Open main menu
See also: 'midst

Contents

EnglishEdit

Alternative formsEdit

EtymologyEdit

  This entry lacks etymological information. If you are familiar with the origin of this term, please add it to the page per etymology instructions. You can also discuss it at the Etymology scriptorium.

PronunciationEdit

  • IPA(key): /mɪdst/, [mɪdst], [mɪtst]
  • (file)
  • Rhymes: -ɪdst

NounEdit

midst (plural midsts)

  1. (often literary) A place in the middle of something; may be used of a literal or metaphorical location.
    • 1905, Baroness Emmuska Orczy, chapter 2, in The Affair at the Novelty Theatre[1]:
      Miss Phyllis Morgan, as the hapless heroine dressed in the shabbiest of clothes, appears in the midst of a gay and giddy throng; she apostrophises all and sundry there, including the villain, and has a magnificent scene which always brings down the house, and nightly adds to her histrionic laurels.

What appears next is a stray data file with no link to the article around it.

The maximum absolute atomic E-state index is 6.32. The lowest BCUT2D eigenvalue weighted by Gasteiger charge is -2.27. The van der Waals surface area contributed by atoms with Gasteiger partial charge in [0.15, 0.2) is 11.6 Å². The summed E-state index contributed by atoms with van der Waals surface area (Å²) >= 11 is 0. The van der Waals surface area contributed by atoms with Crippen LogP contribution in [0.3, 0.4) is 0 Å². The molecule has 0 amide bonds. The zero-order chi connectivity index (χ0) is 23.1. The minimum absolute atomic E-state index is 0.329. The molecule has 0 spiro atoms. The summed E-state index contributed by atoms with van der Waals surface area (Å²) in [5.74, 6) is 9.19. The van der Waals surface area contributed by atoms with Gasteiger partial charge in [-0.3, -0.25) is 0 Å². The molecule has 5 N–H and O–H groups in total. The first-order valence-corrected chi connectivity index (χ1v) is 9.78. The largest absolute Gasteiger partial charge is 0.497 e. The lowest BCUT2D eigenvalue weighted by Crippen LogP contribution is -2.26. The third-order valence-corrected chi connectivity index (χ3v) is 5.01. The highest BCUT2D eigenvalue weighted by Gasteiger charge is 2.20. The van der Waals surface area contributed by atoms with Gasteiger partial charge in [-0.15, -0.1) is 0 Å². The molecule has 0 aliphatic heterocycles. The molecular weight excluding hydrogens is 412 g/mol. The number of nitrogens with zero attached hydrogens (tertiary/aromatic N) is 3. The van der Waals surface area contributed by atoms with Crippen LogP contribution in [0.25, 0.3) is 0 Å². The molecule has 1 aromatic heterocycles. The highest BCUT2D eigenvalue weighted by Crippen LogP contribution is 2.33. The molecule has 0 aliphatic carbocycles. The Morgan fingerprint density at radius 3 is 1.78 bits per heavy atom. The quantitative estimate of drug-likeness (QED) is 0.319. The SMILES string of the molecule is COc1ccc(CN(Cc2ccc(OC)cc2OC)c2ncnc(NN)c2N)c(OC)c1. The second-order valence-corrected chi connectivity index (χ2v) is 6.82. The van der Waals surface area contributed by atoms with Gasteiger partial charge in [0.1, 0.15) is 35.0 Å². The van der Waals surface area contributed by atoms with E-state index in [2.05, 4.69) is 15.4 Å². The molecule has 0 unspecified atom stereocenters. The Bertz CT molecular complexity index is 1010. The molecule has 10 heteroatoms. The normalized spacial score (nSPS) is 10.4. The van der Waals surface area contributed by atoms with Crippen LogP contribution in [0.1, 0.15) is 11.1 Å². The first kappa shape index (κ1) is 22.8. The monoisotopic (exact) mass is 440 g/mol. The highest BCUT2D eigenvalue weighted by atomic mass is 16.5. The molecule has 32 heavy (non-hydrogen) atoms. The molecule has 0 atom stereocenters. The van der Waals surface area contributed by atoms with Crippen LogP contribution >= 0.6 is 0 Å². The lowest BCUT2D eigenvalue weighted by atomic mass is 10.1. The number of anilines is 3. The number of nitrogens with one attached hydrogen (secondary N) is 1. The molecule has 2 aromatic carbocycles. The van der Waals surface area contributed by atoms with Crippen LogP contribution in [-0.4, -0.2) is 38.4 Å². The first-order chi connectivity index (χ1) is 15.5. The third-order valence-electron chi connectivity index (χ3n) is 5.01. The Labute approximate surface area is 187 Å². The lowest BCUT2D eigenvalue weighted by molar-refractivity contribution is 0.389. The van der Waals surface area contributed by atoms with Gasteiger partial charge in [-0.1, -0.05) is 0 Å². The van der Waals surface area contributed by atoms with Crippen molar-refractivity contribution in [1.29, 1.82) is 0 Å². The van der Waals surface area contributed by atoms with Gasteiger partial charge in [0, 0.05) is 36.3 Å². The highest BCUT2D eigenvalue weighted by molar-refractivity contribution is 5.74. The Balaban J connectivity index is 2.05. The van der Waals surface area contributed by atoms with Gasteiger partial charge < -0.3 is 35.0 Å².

• 1995, Mary Ellen Pitts, Toward a Dialogue of Understandings: Loren Eiseley and the Critique of Science, page 225,
      At dawn, in the midst of a mist that is both literal and the unformed shifting of thought, he encounters a young fox pup playfully shaking a bone.
    • 2002, Nathan W. Schlueter, One Dream Or Two?: Justice in America and in the Thought of Martin Luther King, Jr., page 89, quoting 1963, Martin Luther King, Jr., I Have a Dream, speech,
      As he said in "I Have a Dream," the Negro "lives on a lonely island of poverty in the midst of a vast ocean of material prosperity."

TranslationsEdit

PrepositionEdit

midst

  1. (rare) Among, in the middle of; amid.
    (Can we find and add a quotation of Shakespeare to this entry?)

QuotationsEdit

SynonymsEdit

Derived termsEdit

TranslationsEdit

AnagramsEdit